In a blog post late last week, Twitter announced plans to begin censoring users’ tweets within certain countries. The censorship policy, which the company has stated is reactive only, will not filter tweets before they appear on Twitter. Instead, after Twitter receives what they view as a valid and applicable legal request concerning a specific tweet that has already been published, they will then make that tweet unavailable to users within specific countries.
Twitter said the following regarding the necessity of the new censorship feature and policy:
“Until now, the only way we could take account of those countries’ limits was to remove content globally. Starting today, we give ourselves the ability to reactively withhold content from users in a specific country — while keeping it available in the rest of the world.”
Olivier Basille, a free speech advocate and the director for Reporters without Borders, encouraged Twitter to reconsider the implications of the decision:
“By finally choosing to align itself with the censors, Twitter is depriving cyber dissidents in repressive countries of a crucial tool for information and organization. Are you going to block tweets about the demands of Turkey’s Kurdish minority? Will Russian Internet users see their criticisms of the government censored?”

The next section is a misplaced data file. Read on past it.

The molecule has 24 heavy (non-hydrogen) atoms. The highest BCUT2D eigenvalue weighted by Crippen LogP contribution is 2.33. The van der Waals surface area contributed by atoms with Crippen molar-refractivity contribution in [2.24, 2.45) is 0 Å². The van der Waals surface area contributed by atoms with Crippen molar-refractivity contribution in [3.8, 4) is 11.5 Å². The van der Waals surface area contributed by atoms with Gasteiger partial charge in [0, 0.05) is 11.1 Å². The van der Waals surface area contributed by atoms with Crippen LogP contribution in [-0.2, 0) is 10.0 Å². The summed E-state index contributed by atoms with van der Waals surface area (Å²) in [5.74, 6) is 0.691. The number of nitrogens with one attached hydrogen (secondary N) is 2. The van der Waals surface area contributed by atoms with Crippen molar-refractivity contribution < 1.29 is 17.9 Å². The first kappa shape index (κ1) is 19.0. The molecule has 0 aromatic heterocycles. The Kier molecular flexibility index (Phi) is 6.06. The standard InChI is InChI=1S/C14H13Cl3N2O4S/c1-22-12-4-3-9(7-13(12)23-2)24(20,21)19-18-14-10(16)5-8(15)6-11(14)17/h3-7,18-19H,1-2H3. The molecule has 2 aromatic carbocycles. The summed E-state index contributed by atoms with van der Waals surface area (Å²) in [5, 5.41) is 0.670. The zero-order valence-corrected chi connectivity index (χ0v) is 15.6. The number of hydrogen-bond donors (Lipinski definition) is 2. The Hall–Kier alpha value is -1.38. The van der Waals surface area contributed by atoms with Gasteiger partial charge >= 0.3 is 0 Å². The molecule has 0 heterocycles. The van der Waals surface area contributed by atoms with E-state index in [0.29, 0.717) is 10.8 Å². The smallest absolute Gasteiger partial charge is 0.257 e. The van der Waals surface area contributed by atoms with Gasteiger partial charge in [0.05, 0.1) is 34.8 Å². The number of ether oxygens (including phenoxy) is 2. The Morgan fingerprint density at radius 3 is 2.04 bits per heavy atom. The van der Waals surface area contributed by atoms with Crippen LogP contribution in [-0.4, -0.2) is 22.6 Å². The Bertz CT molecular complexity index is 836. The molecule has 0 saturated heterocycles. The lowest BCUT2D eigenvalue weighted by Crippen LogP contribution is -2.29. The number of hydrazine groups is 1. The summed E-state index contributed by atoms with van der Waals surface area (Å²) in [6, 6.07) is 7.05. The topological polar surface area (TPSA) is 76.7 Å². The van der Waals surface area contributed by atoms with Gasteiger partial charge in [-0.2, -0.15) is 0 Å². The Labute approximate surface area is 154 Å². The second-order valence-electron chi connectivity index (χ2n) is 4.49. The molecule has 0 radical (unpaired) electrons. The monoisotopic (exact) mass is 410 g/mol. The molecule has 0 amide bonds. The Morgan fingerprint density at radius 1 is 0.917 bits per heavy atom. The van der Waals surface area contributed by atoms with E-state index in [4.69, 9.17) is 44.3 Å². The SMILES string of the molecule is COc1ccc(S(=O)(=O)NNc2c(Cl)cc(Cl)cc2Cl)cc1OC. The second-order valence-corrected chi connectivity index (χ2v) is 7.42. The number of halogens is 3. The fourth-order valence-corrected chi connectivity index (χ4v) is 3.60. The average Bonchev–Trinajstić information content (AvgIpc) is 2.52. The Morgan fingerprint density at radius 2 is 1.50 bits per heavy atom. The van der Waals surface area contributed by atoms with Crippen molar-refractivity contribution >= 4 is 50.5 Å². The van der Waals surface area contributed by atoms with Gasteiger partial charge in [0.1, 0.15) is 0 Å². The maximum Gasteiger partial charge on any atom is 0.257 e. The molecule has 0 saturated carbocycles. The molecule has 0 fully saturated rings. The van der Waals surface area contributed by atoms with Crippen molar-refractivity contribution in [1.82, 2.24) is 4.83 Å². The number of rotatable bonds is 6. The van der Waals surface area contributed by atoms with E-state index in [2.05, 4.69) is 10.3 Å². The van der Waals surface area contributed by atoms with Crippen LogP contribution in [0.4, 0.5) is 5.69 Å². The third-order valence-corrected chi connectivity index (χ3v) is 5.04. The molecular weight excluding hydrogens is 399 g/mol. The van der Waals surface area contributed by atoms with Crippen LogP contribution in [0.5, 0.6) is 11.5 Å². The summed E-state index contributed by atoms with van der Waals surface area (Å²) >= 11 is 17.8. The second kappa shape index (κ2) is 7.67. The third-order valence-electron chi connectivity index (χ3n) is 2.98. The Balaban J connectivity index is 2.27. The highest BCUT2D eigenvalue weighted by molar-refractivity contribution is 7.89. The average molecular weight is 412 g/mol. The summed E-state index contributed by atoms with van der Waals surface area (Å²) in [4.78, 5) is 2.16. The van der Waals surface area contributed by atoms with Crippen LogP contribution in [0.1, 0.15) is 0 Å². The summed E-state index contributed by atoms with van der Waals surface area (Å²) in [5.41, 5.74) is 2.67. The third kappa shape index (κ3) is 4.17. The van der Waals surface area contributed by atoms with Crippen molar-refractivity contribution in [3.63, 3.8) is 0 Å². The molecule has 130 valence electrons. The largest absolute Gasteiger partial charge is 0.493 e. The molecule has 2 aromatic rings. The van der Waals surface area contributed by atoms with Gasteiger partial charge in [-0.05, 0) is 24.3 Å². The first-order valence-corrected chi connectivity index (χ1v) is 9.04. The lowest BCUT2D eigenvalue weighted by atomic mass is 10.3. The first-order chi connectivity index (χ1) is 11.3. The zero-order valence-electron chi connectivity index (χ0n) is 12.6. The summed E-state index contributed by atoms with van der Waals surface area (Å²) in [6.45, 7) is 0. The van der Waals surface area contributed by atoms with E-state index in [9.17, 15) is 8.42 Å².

Although Twitter did not respond directly to Basille’s criticism, the company did say that they will only censor tweets if they receive a valid request from an “authorized entity” and after a tweet is removed they will notify the tweet’s author.
While the Twitter censorship policy is controversial and has many outspoken critics, the new policy is similar to the policies of other large technology companies. For example, Google works with local authorities to determine if content violates local laws and if they determine that the content violates the local law, Google removes the content and notifies future visitors that it was removed due to an official take-down request.
Twitter, which has over 100 million active accounts and in excess of 250 million daily tweets, has publicly said that they believe the new censorship policy will result in a higher level of freedom of expression and transparency than they have been able to provide in the past.
[Sources Include: Twitter Blog, Reporters Without Borders, & Wall Street Journal]